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New bike!

heathpack

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Howdy TUGgers. You might recall me posting before about my bikes, my main squeeze, The Magic Bike and my lovely back-up bike, The Sparrow.


Magic Bike:

9B720B35-C8EF-4525-8F18-05559430D056.jpg



The Sparrow:

074A635C-AE91-4EED-B289-3EF0AA913ED8.jpg



Well, now I have a third bike, the weird & wonderful Grasshoppa:


E9A3931E-1431-4CEC-816A-DB38A8388113.jpg



More about the bikes in the next post...
 

VegasBella

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heathpack

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The Magic Bike's specialty is long-distance climbing rides. I rode it to a women's 9th place finish in a gnarly series of races this past spring. Three races over 6 weeks, spaced 2 weeks apart, with a total of 335 miles & 34,000 ft elevation gain. Ninth place does not seem too great, but my goal was a top ten finish which was pretty ambitious for a newby like me. I was very very happy with it. The first of those races is still to-date the freakinest hardest ride I've ever done, 124 miles and 13,000 ft of elevation gain, done at a race pace. Just totally gnarly.

The Sparrow is my back up road bike but is totally lovely unto itself- just a quick, light little bike, fun for riding madly around town with my friends. I've recently made a number of upgrades to the Sparrow- namely electronic shifting & some nice race wheels- suddenly I love to ride this one too.

But the thread is about the Grasshoppa, my newest bike. Grasshoppa is a time-trial bike, which means it is a go-fast race bike. A time trial is a race against time. You compete against other people on any given day, but the race starts are staggered by 30 sec to a minute. So it's not head-to-head racing like you see in a mass start race. Time trials are about being aerodynamic and producing power, they're usually run on flat courses. It's very technical how you ride then, mainly it has to do with understanding physiology and parcelling out your power perfectly to ride at your maximal pace without causing too much build-up of lactic acid. Many features of the Grasshoppa are present because of its purpose as a time trial bike- for example, the aero bars and the wheels which have a specialized aerodynamic shape. Grasshoppa has special gearing designed for TTs and a power meter that measures my pedaling force which makes it easier to parcel out my power 'just so' during a race.

I might sound like I know a lot about time trials, but I'm actually a newby. I rode my first TT back in June on the Magic Bike, came in second place and was immediately hooked. I bought the Grasshoppa in July and have been getting used to it ever since. I rode my first TT on it last week and hot damn I actually won the thing! No one was more surprised by this than me. ;)

Next race is in a week from Sunday, I still have a little more gear to get for Grasshoppa and I'm not sure I'll have it in place in time. This next race will have tougher competition, so I'm not expecting too much- I just want to ride it well from a technical perspective & beat my current personal best 20k time.

That's it, just love my new bike and thought I'd tell y'all about it. :)
 

heathpack

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wow, those are some great looking bikes. May I ask how much they set you back?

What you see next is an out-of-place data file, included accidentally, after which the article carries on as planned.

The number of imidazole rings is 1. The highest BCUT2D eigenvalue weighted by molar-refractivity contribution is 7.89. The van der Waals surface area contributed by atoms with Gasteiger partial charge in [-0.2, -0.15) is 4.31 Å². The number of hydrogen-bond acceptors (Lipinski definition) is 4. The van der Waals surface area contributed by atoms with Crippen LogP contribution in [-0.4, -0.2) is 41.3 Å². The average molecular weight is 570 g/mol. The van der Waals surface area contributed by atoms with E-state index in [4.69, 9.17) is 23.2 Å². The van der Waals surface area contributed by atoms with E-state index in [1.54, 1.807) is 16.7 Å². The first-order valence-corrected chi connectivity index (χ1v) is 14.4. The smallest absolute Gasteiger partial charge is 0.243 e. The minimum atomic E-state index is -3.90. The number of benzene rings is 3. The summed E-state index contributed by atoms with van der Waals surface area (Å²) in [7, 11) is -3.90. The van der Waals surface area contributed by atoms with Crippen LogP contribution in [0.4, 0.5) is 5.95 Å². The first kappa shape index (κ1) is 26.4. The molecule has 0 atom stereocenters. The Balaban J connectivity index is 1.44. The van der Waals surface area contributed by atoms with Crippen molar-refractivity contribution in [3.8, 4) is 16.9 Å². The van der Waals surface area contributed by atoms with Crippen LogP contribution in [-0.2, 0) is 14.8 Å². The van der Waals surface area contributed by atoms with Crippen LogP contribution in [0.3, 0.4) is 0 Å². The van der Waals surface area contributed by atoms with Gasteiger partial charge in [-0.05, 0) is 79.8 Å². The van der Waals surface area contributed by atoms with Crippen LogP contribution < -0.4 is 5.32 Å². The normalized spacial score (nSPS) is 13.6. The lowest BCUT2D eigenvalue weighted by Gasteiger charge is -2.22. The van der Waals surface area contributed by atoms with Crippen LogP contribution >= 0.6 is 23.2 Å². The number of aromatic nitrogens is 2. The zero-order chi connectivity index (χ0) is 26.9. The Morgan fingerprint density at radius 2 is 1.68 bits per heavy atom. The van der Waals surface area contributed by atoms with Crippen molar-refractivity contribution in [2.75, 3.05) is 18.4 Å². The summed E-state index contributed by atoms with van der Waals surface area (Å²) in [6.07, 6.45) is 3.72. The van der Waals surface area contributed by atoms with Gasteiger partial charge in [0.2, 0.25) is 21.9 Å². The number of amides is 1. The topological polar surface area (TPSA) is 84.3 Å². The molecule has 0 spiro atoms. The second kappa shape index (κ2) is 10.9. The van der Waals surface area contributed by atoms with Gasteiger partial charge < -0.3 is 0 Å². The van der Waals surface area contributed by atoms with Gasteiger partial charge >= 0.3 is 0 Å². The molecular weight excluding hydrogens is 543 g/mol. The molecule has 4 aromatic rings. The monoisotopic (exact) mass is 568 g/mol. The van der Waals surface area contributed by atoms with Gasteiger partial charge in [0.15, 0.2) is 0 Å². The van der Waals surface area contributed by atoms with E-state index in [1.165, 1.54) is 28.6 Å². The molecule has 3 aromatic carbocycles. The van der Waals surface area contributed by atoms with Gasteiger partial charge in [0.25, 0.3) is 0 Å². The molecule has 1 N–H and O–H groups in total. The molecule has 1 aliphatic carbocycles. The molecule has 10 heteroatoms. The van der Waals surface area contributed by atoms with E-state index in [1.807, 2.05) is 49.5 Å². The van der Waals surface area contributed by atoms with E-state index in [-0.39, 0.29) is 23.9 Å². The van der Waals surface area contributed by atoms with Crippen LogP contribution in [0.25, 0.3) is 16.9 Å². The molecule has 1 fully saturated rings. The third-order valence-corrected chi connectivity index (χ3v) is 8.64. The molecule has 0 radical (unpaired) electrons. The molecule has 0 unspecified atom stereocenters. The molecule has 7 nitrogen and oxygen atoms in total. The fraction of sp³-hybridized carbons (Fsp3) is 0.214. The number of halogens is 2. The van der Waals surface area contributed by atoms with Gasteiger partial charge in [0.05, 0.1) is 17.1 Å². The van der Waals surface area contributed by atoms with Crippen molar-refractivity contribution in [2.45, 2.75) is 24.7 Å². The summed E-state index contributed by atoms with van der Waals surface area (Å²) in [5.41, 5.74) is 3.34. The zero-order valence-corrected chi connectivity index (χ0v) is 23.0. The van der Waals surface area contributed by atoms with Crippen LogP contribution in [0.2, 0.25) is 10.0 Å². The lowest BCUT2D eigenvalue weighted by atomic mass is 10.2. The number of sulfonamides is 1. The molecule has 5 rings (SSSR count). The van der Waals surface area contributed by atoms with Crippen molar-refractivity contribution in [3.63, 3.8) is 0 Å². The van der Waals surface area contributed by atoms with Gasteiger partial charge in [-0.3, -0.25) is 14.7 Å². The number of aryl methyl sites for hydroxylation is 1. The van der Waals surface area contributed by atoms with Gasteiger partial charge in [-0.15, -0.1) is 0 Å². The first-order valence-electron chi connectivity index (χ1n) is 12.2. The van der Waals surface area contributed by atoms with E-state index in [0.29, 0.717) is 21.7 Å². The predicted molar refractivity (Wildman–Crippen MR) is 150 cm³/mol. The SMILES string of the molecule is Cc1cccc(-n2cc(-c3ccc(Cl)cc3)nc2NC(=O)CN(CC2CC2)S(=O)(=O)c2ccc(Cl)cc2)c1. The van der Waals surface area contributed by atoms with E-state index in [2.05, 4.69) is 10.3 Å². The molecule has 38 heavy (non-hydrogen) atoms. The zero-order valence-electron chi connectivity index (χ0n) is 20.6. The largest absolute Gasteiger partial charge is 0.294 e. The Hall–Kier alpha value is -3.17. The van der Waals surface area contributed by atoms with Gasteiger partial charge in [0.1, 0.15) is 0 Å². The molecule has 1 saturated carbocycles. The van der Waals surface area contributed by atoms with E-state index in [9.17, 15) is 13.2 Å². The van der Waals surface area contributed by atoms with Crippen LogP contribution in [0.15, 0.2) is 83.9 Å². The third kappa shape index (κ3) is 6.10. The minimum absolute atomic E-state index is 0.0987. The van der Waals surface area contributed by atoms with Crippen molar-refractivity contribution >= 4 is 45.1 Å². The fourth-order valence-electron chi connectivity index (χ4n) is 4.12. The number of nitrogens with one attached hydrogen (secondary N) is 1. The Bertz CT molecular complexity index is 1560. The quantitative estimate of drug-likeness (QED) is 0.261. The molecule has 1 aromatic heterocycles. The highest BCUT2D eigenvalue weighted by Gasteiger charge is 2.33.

I'm going to buy a used road bike soon. I found this cool site that's like Blue Book for bikes: http://www.bicyclebluebook.com/SearchBikes.aspx


You don't want to know!

Magic Bike is a BMC brand and the model is called a GF01, it's an expensive bike and has been upgraded into the very expensive category.

The Sparrow is a moderately priced bike, a type of race bike called a Trek Madone, that I bought used and didn't need to upgrade very much.

The Grasshoppa is an inexpensive bike, a Fuji Norcom Straight. But with a TT bike, you pretty much start pulling parts off the bike right away and replacing the parts with other stuff. This is because the way you interface with the bike (ie your aerodynamic position of the bike) is so important and there's no way a bike company could sell a bike that works for everybody. So the Grashoppa has been upgraded into the expensive category.

The pictures above contain around $20,000 of bike flesh, I kid you not. But I ride a lot, 10-12 hours per week.

This is how I feel about cycling:

7F4D2E49-FD0A-4485-845C-F503DAE3F0D2.jpg
 

MULTIZ321

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Hi Heathpack,

Congrats on your newest bike - Grasshoppa. Love the name. May the winds be at your back for the next time trial race.

Thanks for sharing your recent bike news and the pics. I spent a few days on the Oregon Coast in July and also did a side trip in southern Washington State to see Mount St. Helens. I was surprised by the number of serious bikers in both locations and the elevations didn't seem to deter them.

Best regards,

Richard
 

heathpack

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Hi Heathpack,

Congrats on your newest bike - Grasshoppa. Love the name. May the winds be at your back for the next time trial race.

Thanks for sharing your recent bike news and the pics. I spent a few days on the Oregon Coast in July and also did a side trip in southern Washington State to see Mount St. Helens. I was surprised by the number of serious bikers in both locations and the elevations didn't seem to deter them.

Best regards,

Richard

Thanks, I love this new bike. Which is saying something because TT bikes are not built for comfort, they're built for speed. Lots of people who ride TTs don't ever love their TT bike the way they love their road bikes, a TT bike is often more akin to a race tool for a lot of people. So I'm lucky.

Cycling is very popular, even these intense climbing races I did had hundreds of participants. Maybe only dozens of people did all three races, but each sinlge race was very well-attended. Its pretty remarkable, given the difficulty of the races.

Cycling is a great sport too because it's inherently social, you want to be with other people if something goes wrong out on the road. So you wind up with zillions of cycling friends and people are forever setting up rides. I ride multiple times a week at 4:30am and there is even a core group of us who ride together at the crazy hour. We call ourselves the Nightcrawlers, lol. It's healthy for the body but also the brain and socially. A really awesome sport. :)